How Economic Inequality Makes Terror Attacks More Likely

 

Economist Thomas Piketty says income inequality plays a big part in fueling radical Islamic terrorism that originates in the Middle East.

 

Piketty, famous for his best-selling book Capital in the 21st Century, which argues global inequality has massively widened in recent decades, wrote in French newspaper Le Monde last week that “it’s obvious: terrorism feeds on the powder key of Middle Eastern inequality, that we [the West] have largely contributed to creating.” (The article was picked up by The Washington Post on Monday.)

 

While Piketty says “we,” he points fairly directly to American foreign policy over the last three decades. He gives examples of the Gulf War and the Iraq War, both of which he says were “asymmetrical wars,” with many more local casualties than Western ones, largely fought over Western oil interests.

 

It’s not just the West, though. Piketty points out that the region’s “oil monarchies,” which make up less than 10 percent of the population, take in 60 percent to 70 percent of the region’s GDP. (He’s mostly referring to countries that make up the Arabian Peninsula and its immediate neighbors.)

 

Very little of the money goes to regional development, he says, and a large part of the population, including women and migrant workers, are kept in “semi-slavery.”

 

As for the terrorism bubbling up closer to his home in Paris, Piketty points to economic austerity and a lack of opportunity for immigrants. “It is austerity which led to the rise of national self-interest and identity tensions,” he writes.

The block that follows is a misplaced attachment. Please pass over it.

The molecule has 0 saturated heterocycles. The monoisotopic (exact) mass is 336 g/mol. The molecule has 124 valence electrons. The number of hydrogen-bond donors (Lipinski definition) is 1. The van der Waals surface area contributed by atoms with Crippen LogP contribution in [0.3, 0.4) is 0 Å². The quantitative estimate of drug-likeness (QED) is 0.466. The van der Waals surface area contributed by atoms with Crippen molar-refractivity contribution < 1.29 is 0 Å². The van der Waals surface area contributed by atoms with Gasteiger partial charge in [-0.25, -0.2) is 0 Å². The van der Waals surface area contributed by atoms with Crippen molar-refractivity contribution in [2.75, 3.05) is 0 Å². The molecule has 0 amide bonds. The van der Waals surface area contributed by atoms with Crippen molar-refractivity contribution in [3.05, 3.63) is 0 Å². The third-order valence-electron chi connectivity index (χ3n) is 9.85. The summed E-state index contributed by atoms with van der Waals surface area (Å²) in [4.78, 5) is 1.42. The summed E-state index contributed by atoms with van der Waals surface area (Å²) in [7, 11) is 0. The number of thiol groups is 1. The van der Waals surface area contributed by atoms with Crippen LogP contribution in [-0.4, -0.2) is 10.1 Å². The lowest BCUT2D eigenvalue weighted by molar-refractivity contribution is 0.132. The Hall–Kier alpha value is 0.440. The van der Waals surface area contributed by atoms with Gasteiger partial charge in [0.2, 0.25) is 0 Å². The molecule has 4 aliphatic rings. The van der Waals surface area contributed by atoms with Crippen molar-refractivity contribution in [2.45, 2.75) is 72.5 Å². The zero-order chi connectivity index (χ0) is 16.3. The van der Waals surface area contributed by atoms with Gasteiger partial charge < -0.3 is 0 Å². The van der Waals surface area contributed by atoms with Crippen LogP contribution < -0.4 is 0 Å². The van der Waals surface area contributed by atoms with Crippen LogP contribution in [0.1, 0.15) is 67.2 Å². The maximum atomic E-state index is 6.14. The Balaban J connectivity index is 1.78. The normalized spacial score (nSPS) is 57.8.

What Picketty doesn’t address in his column, but is definitely related to the phenomenon he is describing, is the extraordinarily high rate of youth unemployment in the Middle East. Unemployment for people ages 15 to 24 in the region is nearly 25 percent, according to the International Monetary Fund

 
 

Worse, unemployment is actually higher for people who are highly educated in the Middle East and North Africa. Total unemployment for those with a tertiary education (more than high school) is above 15 percent in Egypt, Jordan and Tunisia, according to the IMF. This, in part, is because of skill mismatch in the economy — young people come out of school without the skills businesses are looking for, and there’s little training available for them. Add to this the empirical findings over the last few years that terrorism tends to come from those with a fair amount of education.

 

Given all of this, should youth radicalization in the region really surprise us? 

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